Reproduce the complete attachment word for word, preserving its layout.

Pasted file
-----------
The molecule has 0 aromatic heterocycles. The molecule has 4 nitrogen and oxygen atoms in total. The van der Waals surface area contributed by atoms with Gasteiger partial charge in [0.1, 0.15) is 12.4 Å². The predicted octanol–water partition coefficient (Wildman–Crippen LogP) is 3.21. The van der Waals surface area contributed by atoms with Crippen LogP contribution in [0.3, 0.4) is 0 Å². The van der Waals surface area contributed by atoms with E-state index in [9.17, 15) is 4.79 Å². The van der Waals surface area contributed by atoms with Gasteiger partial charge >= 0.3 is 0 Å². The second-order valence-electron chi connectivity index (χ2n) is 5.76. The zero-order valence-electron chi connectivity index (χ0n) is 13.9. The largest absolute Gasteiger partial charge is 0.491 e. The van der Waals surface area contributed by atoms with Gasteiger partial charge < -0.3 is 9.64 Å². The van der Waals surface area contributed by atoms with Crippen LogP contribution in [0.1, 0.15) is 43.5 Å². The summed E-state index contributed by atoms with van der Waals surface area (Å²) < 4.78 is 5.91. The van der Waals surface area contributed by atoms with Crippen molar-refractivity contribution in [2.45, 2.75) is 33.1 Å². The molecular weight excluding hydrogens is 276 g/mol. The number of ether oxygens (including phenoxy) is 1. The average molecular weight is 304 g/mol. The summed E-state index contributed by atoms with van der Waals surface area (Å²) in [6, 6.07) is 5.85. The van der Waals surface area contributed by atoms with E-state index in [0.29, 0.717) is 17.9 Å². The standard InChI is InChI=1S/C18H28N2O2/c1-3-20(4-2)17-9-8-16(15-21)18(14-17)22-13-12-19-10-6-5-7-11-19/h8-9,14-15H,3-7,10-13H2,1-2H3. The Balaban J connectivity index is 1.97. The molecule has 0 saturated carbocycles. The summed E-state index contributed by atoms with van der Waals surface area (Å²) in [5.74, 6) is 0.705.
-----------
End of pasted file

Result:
The molecule has 0 aromatic heterocycles. The molecule has 4 nitrogen and oxygen atoms in total. The van der Waals surface area contributed by atoms with Gasteiger partial charge in [0.1, 0.15) is 12.4 Å². The predicted octanol–water partition coefficient (Wildman–Crippen LogP) is 3.21. The van der Waals surface area contributed by atoms with Crippen LogP contribution in [0.3, 0.4) is 0 Å². The van der Waals surface area contributed by atoms with E-state index in [9.17, 15) is 4.79 Å². The van der Waals surface area contributed by atoms with Gasteiger partial charge >= 0.3 is 0 Å². The second-order valence-electron chi connectivity index (χ2n) is 5.76. The zero-order valence-electron chi connectivity index (χ0n) is 13.9. The largest absolute Gasteiger partial charge is 0.491 e. The van der Waals surface area contributed by atoms with Gasteiger partial charge < -0.3 is 9.64 Å². The van der Waals surface area contributed by atoms with Crippen LogP contribution in [0.1, 0.15) is 43.5 Å². The summed E-state index contributed by atoms with van der Waals surface area (Å²) < 4.78 is 5.91. The van der Waals surface area contributed by atoms with Crippen molar-refractivity contribution in [2.45, 2.75) is 33.1 Å². The molecular weight excluding hydrogens is 276 g/mol. The number of ether oxygens (including phenoxy) is 1. The average molecular weight is 304 g/mol. The summed E-state index contributed by atoms with van der Waals surface area (Å²) in [6, 6.07) is 5.85. The van der Waals surface area contributed by atoms with E-state index in [0.29, 0.717) is 17.9 Å². The standard InChI is InChI=1S/C18H28N2O2/c1-3-20(4-2)17-9-8-16(15-21)18(14-17)22-13-12-19-10-6-5-7-11-19/h8-9,14-15H,3-7,10-13H2,1-2H3. The Balaban J connectivity index is 1.97. The molecule has 0 saturated carbocycles. The summed E-state index contributed by atoms with van der Waals surface area (Å²) in [5.74, 6) is 0.705.